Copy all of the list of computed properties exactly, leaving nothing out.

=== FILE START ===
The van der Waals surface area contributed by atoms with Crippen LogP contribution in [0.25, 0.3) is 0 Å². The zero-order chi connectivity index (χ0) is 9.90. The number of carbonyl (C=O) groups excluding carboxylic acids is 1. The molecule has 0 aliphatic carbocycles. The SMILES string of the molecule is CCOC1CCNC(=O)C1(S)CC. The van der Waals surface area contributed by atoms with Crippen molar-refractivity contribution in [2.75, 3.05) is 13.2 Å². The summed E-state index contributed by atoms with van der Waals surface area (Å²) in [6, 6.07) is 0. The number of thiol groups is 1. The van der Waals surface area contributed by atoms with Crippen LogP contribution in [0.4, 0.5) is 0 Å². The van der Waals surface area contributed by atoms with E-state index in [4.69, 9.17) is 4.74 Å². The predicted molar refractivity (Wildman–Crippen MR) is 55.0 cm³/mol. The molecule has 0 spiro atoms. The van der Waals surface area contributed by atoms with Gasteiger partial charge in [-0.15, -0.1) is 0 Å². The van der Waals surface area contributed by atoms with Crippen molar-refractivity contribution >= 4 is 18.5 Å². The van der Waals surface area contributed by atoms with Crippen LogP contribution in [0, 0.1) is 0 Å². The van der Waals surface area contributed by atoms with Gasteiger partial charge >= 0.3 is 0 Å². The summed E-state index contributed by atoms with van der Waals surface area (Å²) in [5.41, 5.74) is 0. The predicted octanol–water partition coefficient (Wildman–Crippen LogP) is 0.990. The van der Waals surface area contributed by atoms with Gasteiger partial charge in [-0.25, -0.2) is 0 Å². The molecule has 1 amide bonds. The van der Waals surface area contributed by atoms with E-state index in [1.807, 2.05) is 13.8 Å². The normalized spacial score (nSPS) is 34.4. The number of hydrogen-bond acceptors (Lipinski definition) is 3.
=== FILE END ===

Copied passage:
The van der Waals surface area contributed by atoms with Crippen LogP contribution in [0.25, 0.3) is 0 Å². The zero-order chi connectivity index (χ0) is 9.90. The number of carbonyl (C=O) groups excluding carboxylic acids is 1. The molecule has 0 aliphatic carbocycles. The SMILES string of the molecule is CCOC1CCNC(=O)C1(S)CC. The van der Waals surface area contributed by atoms with Crippen molar-refractivity contribution in [2.75, 3.05) is 13.2 Å². The summed E-state index contributed by atoms with van der Waals surface area (Å²) in [6, 6.07) is 0. The number of thiol groups is 1. The van der Waals surface area contributed by atoms with Crippen LogP contribution in [0.4, 0.5) is 0 Å². The van der Waals surface area contributed by atoms with E-state index in [4.69, 9.17) is 4.74 Å². The predicted molar refractivity (Wildman–Crippen MR) is 55.0 cm³/mol. The molecule has 0 spiro atoms. The van der Waals surface area contributed by atoms with Gasteiger partial charge in [-0.15, -0.1) is 0 Å². The van der Waals surface area contributed by atoms with Crippen molar-refractivity contribution >= 4 is 18.5 Å². The van der Waals surface area contributed by atoms with Crippen LogP contribution in [0, 0.1) is 0 Å². The van der Waals surface area contributed by atoms with Gasteiger partial charge >= 0.3 is 0 Å². The summed E-state index contributed by atoms with van der Waals surface area (Å²) in [5.41, 5.74) is 0. The predicted octanol–water partition coefficient (Wildman–Crippen LogP) is 0.990. The van der Waals surface area contributed by atoms with Gasteiger partial charge in [-0.25, -0.2) is 0 Å². The molecule has 1 amide bonds. The van der Waals surface area contributed by atoms with E-state index in [1.807, 2.05) is 13.8 Å². The normalized spacial score (nSPS) is 34.4. The number of hydrogen-bond acceptors (Lipinski definition) is 3.